Pleasanton part of nationwide settlement with 3M over water contaminants | News

Pleasanton is settling a lawsuit against 3M Co., a chemical manufacturing company, related to contamination of the city’s drinking water after the company announced a nationwide resolution agreement with hundreds of other water providers.

The settlement comes after years of litigation to resolve lawsuits from cities like Pleasanton and other water suppliers claiming that the company’s products made with PFAS chemicals, otherwise known as forever chemicals, contributed to the contamination of their water.

“(The) defendants designed, manufactured, marketed, distributed, sold, and/or assumed or acquired liabilities for the manufacture and/or sale of fluorosurfactant products with the knowledge that these toxic compounds would be released into the environment during the intended use of the fluorosurfactant products, even when used as directed and intended by defendants,” the Pleasanton lawsuit against 3M state.

The lawsuit, filed on April 15, 2021 by the city, states that because Pleasanton continues to be plagued by PFAS contamination, which caused the city to shut down one of its groundwater wells and forces city staff to have to closely monitor its water, 3M and other listed defendants needed to pay for any past and future costs of treating and maintaining its water supply.

It also stated that the city was seeking “damages and restitution for the diminution of value of (Pleasanton’s water facilities), punitive damages, as well as reasonable attorneys’ fees and costs.”

According to a press release from the company, 3M, based in Maplewood, Minn., will pay at least $10.3 billion over the next 13 years to settle the lawsuits and provide funding that will help the water suppliers cover the costs of filtering the PFAS chemicals.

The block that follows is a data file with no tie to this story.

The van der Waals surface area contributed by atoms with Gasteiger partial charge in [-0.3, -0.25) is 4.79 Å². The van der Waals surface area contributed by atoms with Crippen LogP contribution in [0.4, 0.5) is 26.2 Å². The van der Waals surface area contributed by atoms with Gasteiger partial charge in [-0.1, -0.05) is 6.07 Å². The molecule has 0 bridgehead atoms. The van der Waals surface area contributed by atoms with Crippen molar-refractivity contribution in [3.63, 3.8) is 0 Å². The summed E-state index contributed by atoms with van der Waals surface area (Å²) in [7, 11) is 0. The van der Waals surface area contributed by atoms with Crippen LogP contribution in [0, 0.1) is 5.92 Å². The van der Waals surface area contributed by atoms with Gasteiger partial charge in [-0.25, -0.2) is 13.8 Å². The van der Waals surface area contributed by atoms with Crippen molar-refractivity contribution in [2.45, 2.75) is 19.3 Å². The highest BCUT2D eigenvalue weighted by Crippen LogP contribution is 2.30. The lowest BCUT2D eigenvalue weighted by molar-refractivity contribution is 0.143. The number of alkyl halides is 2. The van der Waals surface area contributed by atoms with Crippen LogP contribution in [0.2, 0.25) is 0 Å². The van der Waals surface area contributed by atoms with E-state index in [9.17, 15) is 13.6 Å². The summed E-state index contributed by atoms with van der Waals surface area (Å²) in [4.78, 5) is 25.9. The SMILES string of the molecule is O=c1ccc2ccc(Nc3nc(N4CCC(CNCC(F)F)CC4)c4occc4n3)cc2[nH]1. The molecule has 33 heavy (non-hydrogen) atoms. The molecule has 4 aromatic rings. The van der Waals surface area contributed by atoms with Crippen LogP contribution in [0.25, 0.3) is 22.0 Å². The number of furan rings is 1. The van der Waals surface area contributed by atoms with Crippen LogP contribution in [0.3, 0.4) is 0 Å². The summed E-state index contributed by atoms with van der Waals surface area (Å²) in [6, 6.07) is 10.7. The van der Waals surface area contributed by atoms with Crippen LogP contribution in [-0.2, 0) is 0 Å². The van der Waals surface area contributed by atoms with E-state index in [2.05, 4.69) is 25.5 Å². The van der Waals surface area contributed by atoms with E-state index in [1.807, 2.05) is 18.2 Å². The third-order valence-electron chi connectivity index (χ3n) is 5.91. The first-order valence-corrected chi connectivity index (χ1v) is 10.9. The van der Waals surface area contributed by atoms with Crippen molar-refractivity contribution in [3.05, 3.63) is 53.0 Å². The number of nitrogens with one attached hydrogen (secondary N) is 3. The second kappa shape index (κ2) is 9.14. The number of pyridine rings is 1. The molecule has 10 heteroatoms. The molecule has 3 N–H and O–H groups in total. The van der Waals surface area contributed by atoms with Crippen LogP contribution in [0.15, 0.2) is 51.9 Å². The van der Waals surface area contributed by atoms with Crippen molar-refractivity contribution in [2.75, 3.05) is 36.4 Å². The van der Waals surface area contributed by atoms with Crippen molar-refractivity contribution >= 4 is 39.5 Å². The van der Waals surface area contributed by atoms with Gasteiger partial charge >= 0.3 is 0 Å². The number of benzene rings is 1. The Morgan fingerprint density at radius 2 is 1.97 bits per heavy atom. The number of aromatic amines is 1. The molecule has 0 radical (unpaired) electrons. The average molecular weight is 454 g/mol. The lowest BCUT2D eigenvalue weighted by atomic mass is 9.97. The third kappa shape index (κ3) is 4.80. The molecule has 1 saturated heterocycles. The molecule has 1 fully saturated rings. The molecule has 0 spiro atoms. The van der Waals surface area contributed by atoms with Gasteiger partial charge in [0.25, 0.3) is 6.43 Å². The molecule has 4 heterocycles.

“This is an important step forward for 3M, which builds on our actions that include our announced exit of PFOA and PFOS manufacturing more than 20 years ago, our more recent investments in state-of-the-art water filtration technology in our chemical manufacturing operations and our announcement that we will exit all PFAS manufacturing by the end of 2025,” said 3M chairman and CEO Mike Roman in the June 22 press release.

In regards to Pleasanton’s lawsuit, which was filed after authorization by the City Council during a closed-session meeting on Feb. 2, 2021, it is still unsure how much money Pleasanton will receive, when the city will see its settlement money and how it will be used.

“There is a rather lengthy court-supervised settlement process that will take place,” Pleasanton city attorney Dan Sodergren told the Weekly. “So, at this time, I can’t speculate on how much of the settlement the city will receive and to what specific purpose it will be put.”

Sodergren said he brought the matter to the council’s attention at the time because he was aware of how many other district’s were involved in the litigation, including the Zone 7 Water Agency, which also filed a lawsuit against 3M and is part of the settlement litigation.

“Settlement amounts for any individual public water supplier have not been determined and will be subject to approval by the presiding judge in this case,” Zone 7 Water Agency General Manager Valerie Pryor told the Weekly. “When we have further details about the status of the settlement, we will provide that information publicly.”

The East Bay Municipal Utility District, a water provider for much of the San Ramon Valley, is another local agency that filed a similar lawsuit against 3M.

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